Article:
Published July 25, 2021
While shoplifting incidents are relatively common, this does not mean they are not taken seriously. Every state’s penal (criminal) code contains rules relating to shoplifting (often grouped under the umbrella of theft or larceny statutes). Moreover, the shoplifting fine can be severe—especially when the product is expensive or the perpetrator has an existing criminal record.
This article discusses shoplifting in general, the types of acts that constitute shoplifting, how shoplifting is prosecuted, and when shoplifters can be sued under civil liability laws.
Understanding What Shoplifting Is
Usually, shoplifting is described as the act of taking items from a retailer without paying for them. However, successfully evading payment for products is not the only way of committing a shoplifting crime. In some instances, the plan to steal combined with an act to pursue that desire may result in criminal charges for stealing or retail fraud. A shoplifting-related action could involve the following:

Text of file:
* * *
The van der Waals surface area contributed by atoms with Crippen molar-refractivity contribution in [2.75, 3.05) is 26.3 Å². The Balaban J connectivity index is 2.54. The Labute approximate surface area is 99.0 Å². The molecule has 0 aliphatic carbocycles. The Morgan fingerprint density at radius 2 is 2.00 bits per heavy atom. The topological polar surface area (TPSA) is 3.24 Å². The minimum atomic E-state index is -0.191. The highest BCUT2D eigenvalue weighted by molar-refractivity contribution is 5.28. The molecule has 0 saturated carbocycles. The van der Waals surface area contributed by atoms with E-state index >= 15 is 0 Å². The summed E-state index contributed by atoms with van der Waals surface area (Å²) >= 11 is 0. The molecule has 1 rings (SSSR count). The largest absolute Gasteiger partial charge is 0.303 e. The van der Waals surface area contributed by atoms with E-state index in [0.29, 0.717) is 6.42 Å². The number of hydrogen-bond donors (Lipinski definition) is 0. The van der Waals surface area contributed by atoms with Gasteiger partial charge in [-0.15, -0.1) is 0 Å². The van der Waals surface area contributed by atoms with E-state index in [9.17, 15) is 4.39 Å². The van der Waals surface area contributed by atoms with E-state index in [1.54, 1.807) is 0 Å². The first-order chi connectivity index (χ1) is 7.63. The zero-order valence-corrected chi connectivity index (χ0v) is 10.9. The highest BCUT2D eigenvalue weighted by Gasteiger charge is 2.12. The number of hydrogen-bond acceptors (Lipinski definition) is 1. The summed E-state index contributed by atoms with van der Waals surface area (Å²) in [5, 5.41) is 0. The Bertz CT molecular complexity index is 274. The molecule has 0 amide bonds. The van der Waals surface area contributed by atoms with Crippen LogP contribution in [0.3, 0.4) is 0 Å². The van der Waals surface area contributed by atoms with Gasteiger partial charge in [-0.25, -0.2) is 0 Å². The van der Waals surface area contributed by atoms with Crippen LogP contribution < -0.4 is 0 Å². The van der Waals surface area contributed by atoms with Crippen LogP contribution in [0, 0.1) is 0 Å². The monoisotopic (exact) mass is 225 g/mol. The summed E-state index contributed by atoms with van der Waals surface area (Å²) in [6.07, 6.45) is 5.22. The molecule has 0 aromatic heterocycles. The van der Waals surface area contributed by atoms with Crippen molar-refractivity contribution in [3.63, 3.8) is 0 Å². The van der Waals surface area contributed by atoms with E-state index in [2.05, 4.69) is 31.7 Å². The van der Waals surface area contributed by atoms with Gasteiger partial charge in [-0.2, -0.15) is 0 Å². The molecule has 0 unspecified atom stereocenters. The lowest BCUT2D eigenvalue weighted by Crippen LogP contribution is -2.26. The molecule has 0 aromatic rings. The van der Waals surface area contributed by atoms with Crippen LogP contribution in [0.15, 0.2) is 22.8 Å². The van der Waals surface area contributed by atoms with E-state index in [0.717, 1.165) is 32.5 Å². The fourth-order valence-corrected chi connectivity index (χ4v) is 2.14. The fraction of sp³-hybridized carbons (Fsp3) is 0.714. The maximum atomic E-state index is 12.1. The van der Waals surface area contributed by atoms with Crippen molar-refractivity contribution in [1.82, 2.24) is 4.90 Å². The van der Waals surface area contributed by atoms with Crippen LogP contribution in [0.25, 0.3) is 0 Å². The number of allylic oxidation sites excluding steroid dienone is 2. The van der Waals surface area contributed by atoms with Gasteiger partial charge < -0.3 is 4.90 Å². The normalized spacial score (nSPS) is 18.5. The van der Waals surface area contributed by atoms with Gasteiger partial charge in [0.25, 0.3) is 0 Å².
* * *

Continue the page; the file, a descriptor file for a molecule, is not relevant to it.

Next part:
- price tag altering
- removing (or even attempting to remove) anti-theft devices or security tags
- concealing or hiding an item inside you while still in the store –– hiding things in your pocket or purse
- removing an item from its packaging and keeping it in or among other products
Factors That Affects A Shoplifting Case
Your age can significantly affect your case. The judge can be more merciful to you if you’re younger.
- Prior Convictions